I was interviewed up at UMass by a reporter for the Daily Collegian newspaper a couple of weeks ago.  I told her some of the stuff I’m now telling you about the importance of your voice.  I don’t know if it was a reporter’s question or her own skepticism, but she asked me, “Do you really think young people can make a difference?”  I hope you can, but I know you can’t if you disappear.  There’s a measurable disconnect between what people believe, even church people, and what the church sometimes teaches (http://www.npr.org/2012/10/11/162594956/vatican-ii-a-half-century-later-a-mixed-legacy).  That happens only if you give up, if you don’t speak your conscience, if you don’t use the gifts Confirmation gives to you, if you don’t ask your questions – just like 12 year old Jesus asked His questions.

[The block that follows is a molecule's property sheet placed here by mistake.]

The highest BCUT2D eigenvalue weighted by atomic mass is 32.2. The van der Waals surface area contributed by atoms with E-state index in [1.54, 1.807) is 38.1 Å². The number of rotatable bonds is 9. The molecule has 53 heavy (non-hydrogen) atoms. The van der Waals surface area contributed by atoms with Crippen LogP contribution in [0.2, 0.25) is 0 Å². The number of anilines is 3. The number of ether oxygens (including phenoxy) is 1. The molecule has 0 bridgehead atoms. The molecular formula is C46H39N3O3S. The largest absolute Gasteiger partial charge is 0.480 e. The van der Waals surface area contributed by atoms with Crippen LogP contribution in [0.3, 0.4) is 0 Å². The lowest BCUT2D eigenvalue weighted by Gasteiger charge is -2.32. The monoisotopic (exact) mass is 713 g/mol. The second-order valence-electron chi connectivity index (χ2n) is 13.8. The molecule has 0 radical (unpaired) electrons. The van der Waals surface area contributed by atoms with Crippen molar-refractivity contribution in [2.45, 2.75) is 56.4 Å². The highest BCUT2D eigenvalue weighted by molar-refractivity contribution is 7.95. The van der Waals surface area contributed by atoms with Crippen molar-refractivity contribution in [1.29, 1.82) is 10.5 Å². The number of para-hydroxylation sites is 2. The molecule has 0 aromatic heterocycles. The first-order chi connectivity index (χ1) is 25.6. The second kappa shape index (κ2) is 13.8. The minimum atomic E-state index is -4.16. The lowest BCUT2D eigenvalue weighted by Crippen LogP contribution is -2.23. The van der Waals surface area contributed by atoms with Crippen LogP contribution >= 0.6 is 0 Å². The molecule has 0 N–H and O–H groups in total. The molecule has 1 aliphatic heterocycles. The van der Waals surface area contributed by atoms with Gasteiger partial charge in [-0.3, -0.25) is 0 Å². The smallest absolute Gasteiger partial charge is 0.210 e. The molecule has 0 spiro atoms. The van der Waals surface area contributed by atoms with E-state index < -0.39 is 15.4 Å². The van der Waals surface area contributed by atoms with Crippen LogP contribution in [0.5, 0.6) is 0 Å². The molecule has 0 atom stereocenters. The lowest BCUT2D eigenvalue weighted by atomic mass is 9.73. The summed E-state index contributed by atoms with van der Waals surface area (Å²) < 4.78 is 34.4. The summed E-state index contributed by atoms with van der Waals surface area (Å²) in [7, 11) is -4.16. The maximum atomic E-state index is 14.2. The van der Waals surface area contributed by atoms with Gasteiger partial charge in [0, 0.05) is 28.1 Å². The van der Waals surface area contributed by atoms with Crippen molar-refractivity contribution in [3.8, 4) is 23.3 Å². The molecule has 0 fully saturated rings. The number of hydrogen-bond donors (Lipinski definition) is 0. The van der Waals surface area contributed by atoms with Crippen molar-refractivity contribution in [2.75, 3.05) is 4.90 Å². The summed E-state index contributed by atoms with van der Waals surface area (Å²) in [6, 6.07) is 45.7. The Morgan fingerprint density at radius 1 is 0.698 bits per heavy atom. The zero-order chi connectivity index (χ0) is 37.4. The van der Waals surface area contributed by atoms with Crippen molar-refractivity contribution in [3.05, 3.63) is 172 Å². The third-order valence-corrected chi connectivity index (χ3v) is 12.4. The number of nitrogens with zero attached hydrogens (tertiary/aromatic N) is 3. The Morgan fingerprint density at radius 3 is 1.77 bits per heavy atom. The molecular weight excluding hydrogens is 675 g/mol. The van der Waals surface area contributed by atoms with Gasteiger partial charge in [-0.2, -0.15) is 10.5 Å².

This is part of what it means when we say that Confirmation completes Baptism.  When you were baptized, you had no voice in the church.  Even if you weren’t an infant, you would still have no voice.  That’s why your godparents were there.  Until you were baptized, until you became a Christian, your voice did not count.  Baptism was done to you.  But now that you are to be Confirmed as young adults in the church, the godparents are replaced with sponsors, and now it’s the sponsor who stays silent.  You have the privilege and responsibility of voice, the Spirit-inspired voice of your conscience.  Don’t throw that away. Don’t make light of it.  Stay involved or get more involved.  Remember there are also ones younger than you are who are watching what you will do.  Your example can make more of a difference to them than a thousand sermons from me.  Confirmation is a powerful sacrament and that’s why Bp. Paul, all the way from New Hampshire, and the local clergy will be here this afternoon even though the Patriots are on at 4PM.  Believe in Confirmation.  Believe in this afternoon’s words.  And believe in yourselves too.  For you, on this your special day of Confirmation, we pray, in Jesus’ name.  Amen.  (+)

Fr. Randolph Calvo